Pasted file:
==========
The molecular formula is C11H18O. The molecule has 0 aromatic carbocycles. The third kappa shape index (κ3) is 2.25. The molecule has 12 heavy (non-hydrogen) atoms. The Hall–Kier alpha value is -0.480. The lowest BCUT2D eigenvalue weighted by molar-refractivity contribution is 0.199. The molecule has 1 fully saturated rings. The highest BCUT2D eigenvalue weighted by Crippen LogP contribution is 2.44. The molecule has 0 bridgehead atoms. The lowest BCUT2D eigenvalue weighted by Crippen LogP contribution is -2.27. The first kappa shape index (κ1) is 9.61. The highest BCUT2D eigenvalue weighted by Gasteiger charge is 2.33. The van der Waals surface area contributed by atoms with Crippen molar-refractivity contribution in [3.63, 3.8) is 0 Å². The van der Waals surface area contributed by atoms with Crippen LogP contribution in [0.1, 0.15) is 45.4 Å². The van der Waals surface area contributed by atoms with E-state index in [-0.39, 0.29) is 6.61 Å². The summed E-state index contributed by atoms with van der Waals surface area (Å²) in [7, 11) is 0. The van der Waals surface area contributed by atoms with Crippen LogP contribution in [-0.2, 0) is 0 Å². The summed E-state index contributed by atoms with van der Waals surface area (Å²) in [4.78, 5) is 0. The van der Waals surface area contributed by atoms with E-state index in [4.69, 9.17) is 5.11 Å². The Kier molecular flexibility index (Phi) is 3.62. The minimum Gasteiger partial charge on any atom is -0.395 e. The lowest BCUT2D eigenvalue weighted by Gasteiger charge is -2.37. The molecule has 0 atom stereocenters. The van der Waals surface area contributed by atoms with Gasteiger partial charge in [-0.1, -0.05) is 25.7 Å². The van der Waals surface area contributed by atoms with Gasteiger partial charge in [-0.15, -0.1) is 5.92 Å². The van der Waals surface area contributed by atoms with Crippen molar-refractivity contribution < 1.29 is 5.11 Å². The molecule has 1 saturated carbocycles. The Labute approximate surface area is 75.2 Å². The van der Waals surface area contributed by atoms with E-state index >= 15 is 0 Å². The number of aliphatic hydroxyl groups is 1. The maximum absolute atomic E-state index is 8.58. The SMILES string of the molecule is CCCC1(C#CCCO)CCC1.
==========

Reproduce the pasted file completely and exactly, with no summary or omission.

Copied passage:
The molecular formula is C11H18O. The molecule has 0 aromatic carbocycles. The third kappa shape index (κ3) is 2.25. The molecule has 12 heavy (non-hydrogen) atoms. The Hall–Kier alpha value is -0.480. The lowest BCUT2D eigenvalue weighted by molar-refractivity contribution is 0.199. The molecule has 1 fully saturated rings. The highest BCUT2D eigenvalue weighted by Crippen LogP contribution is 2.44. The molecule has 0 bridgehead atoms. The lowest BCUT2D eigenvalue weighted by Crippen LogP contribution is -2.27. The first kappa shape index (κ1) is 9.61. The highest BCUT2D eigenvalue weighted by Gasteiger charge is 2.33. The van der Waals surface area contributed by atoms with Crippen molar-refractivity contribution in [3.63, 3.8) is 0 Å². The van der Waals surface area contributed by atoms with Crippen LogP contribution in [0.1, 0.15) is 45.4 Å². The van der Waals surface area contributed by atoms with E-state index in [-0.39, 0.29) is 6.61 Å². The summed E-state index contributed by atoms with van der Waals surface area (Å²) in [7, 11) is 0. The van der Waals surface area contributed by atoms with Crippen LogP contribution in [-0.2, 0) is 0 Å². The summed E-state index contributed by atoms with van der Waals surface area (Å²) in [4.78, 5) is 0. The van der Waals surface area contributed by atoms with E-state index in [4.69, 9.17) is 5.11 Å². The Kier molecular flexibility index (Phi) is 3.62. The minimum Gasteiger partial charge on any atom is -0.395 e. The lowest BCUT2D eigenvalue weighted by Gasteiger charge is -2.37. The molecule has 0 atom stereocenters. The van der Waals surface area contributed by atoms with Gasteiger partial charge in [-0.1, -0.05) is 25.7 Å². The van der Waals surface area contributed by atoms with Gasteiger partial charge in [-0.15, -0.1) is 5.92 Å². The van der Waals surface area contributed by atoms with Crippen molar-refractivity contribution < 1.29 is 5.11 Å². The molecule has 1 saturated carbocycles. The Labute approximate surface area is 75.2 Å². The van der Waals surface area contributed by atoms with E-state index >= 15 is 0 Å². The number of aliphatic hydroxyl groups is 1. The maximum absolute atomic E-state index is 8.58. The SMILES string of the molecule is CCCC1(C#CCCO)CCC1.